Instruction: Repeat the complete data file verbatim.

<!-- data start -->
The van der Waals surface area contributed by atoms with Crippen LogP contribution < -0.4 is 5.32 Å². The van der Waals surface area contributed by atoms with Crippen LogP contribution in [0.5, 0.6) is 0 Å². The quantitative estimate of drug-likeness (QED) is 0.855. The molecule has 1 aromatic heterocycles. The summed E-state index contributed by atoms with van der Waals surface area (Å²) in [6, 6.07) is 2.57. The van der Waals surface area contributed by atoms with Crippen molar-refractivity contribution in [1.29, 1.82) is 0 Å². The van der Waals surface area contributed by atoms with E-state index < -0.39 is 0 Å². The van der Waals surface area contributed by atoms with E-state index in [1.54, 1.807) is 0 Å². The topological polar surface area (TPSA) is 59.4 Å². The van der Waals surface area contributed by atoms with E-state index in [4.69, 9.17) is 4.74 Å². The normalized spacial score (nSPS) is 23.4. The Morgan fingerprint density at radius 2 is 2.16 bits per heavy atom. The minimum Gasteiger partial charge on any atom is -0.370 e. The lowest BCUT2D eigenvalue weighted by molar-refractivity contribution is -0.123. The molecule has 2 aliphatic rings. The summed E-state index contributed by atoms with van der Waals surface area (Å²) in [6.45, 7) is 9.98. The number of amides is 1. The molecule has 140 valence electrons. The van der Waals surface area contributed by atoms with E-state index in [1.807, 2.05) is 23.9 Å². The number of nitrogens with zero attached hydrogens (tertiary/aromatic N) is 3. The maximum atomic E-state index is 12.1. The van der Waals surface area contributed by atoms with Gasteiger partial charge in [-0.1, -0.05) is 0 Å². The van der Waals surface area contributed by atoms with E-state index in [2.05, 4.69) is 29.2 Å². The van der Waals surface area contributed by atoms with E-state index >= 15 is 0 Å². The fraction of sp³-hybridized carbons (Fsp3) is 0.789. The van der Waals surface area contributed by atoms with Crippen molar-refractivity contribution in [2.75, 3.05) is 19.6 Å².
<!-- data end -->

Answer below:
The van der Waals surface area contributed by atoms with Crippen LogP contribution < -0.4 is 5.32 Å². The van der Waals surface area contributed by atoms with Crippen LogP contribution in [0.5, 0.6) is 0 Å². The quantitative estimate of drug-likeness (QED) is 0.855. The molecule has 1 aromatic heterocycles. The summed E-state index contributed by atoms with van der Waals surface area (Å²) in [6, 6.07) is 2.57. The van der Waals surface area contributed by atoms with Crippen molar-refractivity contribution in [1.29, 1.82) is 0 Å². The van der Waals surface area contributed by atoms with E-state index < -0.39 is 0 Å². The van der Waals surface area contributed by atoms with E-state index in [1.54, 1.807) is 0 Å². The topological polar surface area (TPSA) is 59.4 Å². The van der Waals surface area contributed by atoms with E-state index in [4.69, 9.17) is 4.74 Å². The normalized spacial score (nSPS) is 23.4. The Morgan fingerprint density at radius 2 is 2.16 bits per heavy atom. The minimum Gasteiger partial charge on any atom is -0.370 e. The lowest BCUT2D eigenvalue weighted by molar-refractivity contribution is -0.123. The molecule has 2 aliphatic rings. The summed E-state index contributed by atoms with van der Waals surface area (Å²) in [6.45, 7) is 9.98. The number of amides is 1. The molecule has 140 valence electrons. The van der Waals surface area contributed by atoms with E-state index in [1.807, 2.05) is 23.9 Å². The number of nitrogens with zero attached hydrogens (tertiary/aromatic N) is 3. The maximum atomic E-state index is 12.1. The van der Waals surface area contributed by atoms with Gasteiger partial charge in [-0.1, -0.05) is 0 Å². The van der Waals surface area contributed by atoms with E-state index in [2.05, 4.69) is 29.2 Å². The van der Waals surface area contributed by atoms with E-state index >= 15 is 0 Å². The fraction of sp³-hybridized carbons (Fsp3) is 0.789. The van der Waals surface area contributed by atoms with Crippen molar-refractivity contribution in [2.75, 3.05) is 19.6 Å².